Well, I don’t think God calls us to do the easy work.  I think God calls us to do the hard work, of doing what Jesus said “love your neighbor as yourself.” That’s the hard work y’all! It’s hard to love someone who is different from you. It’s hard to love someone who has come from a different place, a different space, a different mindset, until you remember that we all come from the same womb. The same womb. That’s who we are. Yes, that’s who we are.  And when we claim that legacy, of coming from the same womb, it gets a little bit easier to dismantle what we call racism. It becomes a little bit easier to dismantle this hatred that is festering in this country.

     You know, that saying on your bulletin, when we were having a conversation, ‘children have to be taught how to hate.’ Rodgers & Hammerstein didn’t write that for no reason when they wrote South Pacific. They were talking about what happens when we look at one other when we come outside of the womb. All of a sudden, we are taught how to hate. I posit with you today that Jacob and Esau were carefully taught by Isaac and Rebecca that there needed to be a break between these two, that God only had one blessing. Are you serious? God only has one blessing? Is that what we are holding onto when we hold on to our racist ways? When we hold on to our ways of the poor versus the rich? Are we really holding on to that notion, that is in this Genesis text, that God has only one blessing? If you think that God only has one blessing, you got some serious praying to do. God will lift that veil from your eyes and you will see blessings around you everywhere you look! Everywhere you turn! No, God does not have just one blessing!  Why does it say so here in this text?

Do you remember what happened to Isaac? You remember his  father took him to a mountain top and strapped him to an altar? You really think that didn’t mess him up? Do really think that he didn’t come to say ‘this is some crazy stuff. I don’t even know what happened to my brother.” For all he knows, his brother is out there in the desert dead somewhere. If my father can do that to me… We got to deal with this facts that these are very human emotions and very human realities that we are talking about in this text. We’re talking about Isaac, this broken man, who is very ineffectual in his relationship with Rebecca as is pointed out by many commentators. Because she pushes the ball forward and in motion.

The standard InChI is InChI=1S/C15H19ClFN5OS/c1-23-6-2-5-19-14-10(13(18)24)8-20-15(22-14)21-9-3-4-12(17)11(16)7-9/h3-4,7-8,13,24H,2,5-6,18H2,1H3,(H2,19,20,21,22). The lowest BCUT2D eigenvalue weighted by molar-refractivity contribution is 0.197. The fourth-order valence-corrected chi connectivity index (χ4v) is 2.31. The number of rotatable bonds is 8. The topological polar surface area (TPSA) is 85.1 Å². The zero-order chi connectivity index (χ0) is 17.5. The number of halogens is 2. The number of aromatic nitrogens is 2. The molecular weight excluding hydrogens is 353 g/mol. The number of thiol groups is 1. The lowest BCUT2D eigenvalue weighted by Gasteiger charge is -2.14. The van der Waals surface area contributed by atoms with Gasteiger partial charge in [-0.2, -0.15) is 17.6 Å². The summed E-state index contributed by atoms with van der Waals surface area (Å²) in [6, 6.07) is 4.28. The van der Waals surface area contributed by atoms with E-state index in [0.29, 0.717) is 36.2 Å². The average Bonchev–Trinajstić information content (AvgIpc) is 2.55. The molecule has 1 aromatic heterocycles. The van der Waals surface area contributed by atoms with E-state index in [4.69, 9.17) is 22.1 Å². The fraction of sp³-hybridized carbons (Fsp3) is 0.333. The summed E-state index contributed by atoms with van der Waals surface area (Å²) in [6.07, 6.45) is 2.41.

There is only one blessing. I think not. And even Jacob, Jacob’s self, learns from his mistake because how many sons did Jacob have? And he blessed all twelve. He decided not to follow through with what had been done with his father, and his mother, and he blessed every one of his twelve sons. There is more than one blessing that abounds. And, when we claim the fact the we serve and love a God that has more than one blessing, then you can’t help but pull your brother and sisters around you and say I don’t care if you’re black, I don’t care if you’re white, from Central America or I don’t care if you’re from Iceland. It does not matter. Stand with me and let’s count our blessings one by one. Let’s count our blessings and see what God has done. When we stand up with one another and count our blessings, with one another, the world sees you standing up to truth, and power, and all the that stuff trying to keep us separated. When we stand together, they can’t separate us. Nothing can separate us when we claim the love, and power, of Jesus Christ.  And you know there is something else here in this beautiful text when we talk about the relationship between Jacob and Esau. We know, after this, they are separated for many, many, many years. And Jacob, still, had a hard time learning his lessons and learning how not to be deceitful until he wrestles with what, that angel. What does he say to the angel, this one that is already blessed and highly favored? I am not letting go of you until I receive a blessing!

So when Jacob and Esau, this is a beautiful, beautiful Midrashic text, from the Midrash Rabbah. When Jacob and Esau, we find out when they come together Esau has an army of 400 that is approaching Jacob. So what does Jacob do? He sends his entire household, all his children, all his wives, and every out in front of him. And as Esau gets closer and closer they see one another and start to run toward one another. But, in this Midrashic text, it says that with every step that Esau took he started to remember everything that Jacob had done to him. All of the blessings and the birthright he had stolen from him. All of the hardship that…that…that he had caused for him. And when he started running to him, to hug him, instead his anger and his ire welled up inside of him. He ran to his brother and rather than hug him the Midrash says he went to bite him on his neck. But God stepped in and turned his neck to stone. And Jacob and Esau wept; Jacob for his neck. Esau for his teeth. God interceded and said ‘your love is more important than your anger and your hate. I’m going to heal this moment.’

So, here is another lesson we learn from Rebecca. Even when we don’t understand why we don’t like one another, why we are afraid of one another, and this is what it boils down to, even when we don’t understand why – God can still intervene, if we just ask God.

     We don’t Dismantle Racism.  We ask God to help us to dismantle racism. To give us the tools to bless our spirits. To make our hearts soft – so that we don’t destroy each other but we want to break down this hatred and pain we cause one another.